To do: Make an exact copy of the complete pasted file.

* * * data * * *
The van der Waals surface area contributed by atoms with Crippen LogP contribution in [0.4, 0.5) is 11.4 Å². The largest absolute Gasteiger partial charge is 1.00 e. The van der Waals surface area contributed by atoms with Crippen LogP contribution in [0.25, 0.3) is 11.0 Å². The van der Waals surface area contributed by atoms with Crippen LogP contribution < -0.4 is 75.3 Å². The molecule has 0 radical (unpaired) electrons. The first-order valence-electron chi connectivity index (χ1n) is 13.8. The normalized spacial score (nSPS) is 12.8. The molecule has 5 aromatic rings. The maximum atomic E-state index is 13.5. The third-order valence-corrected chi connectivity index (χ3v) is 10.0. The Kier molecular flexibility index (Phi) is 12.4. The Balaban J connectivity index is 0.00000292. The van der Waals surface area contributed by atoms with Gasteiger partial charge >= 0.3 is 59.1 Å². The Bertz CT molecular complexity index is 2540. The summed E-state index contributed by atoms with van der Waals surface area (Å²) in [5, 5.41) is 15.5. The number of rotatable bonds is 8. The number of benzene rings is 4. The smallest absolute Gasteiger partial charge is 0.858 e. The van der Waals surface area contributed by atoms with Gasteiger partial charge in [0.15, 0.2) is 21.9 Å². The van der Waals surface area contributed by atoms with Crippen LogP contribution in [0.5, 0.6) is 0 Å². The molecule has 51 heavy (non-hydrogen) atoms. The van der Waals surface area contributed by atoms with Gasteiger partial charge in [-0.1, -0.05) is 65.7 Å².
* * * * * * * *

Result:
The van der Waals surface area contributed by atoms with Crippen LogP contribution in [0.4, 0.5) is 11.4 Å². The largest absolute Gasteiger partial charge is 1.00 e. The van der Waals surface area contributed by atoms with Crippen LogP contribution in [0.25, 0.3) is 11.0 Å². The van der Waals surface area contributed by atoms with Crippen LogP contribution < -0.4 is 75.3 Å². The molecule has 0 radical (unpaired) electrons. The first-order valence-electron chi connectivity index (χ1n) is 13.8. The normalized spacial score (nSPS) is 12.8. The molecule has 5 aromatic rings. The maximum atomic E-state index is 13.5. The third-order valence-corrected chi connectivity index (χ3v) is 10.0. The Kier molecular flexibility index (Phi) is 12.4. The Balaban J connectivity index is 0.00000292. The van der Waals surface area contributed by atoms with Gasteiger partial charge >= 0.3 is 59.1 Å². The Bertz CT molecular complexity index is 2540. The summed E-state index contributed by atoms with van der Waals surface area (Å²) in [5, 5.41) is 15.5. The number of rotatable bonds is 8. The number of benzene rings is 4. The smallest absolute Gasteiger partial charge is 0.858 e. The van der Waals surface area contributed by atoms with Gasteiger partial charge in [0.15, 0.2) is 21.9 Å². The van der Waals surface area contributed by atoms with Crippen LogP contribution in [0.5, 0.6) is 0 Å². The molecule has 51 heavy (non-hydrogen) atoms. The van der Waals surface area contributed by atoms with Gasteiger partial charge in [-0.1, -0.05) is 65.7 Å².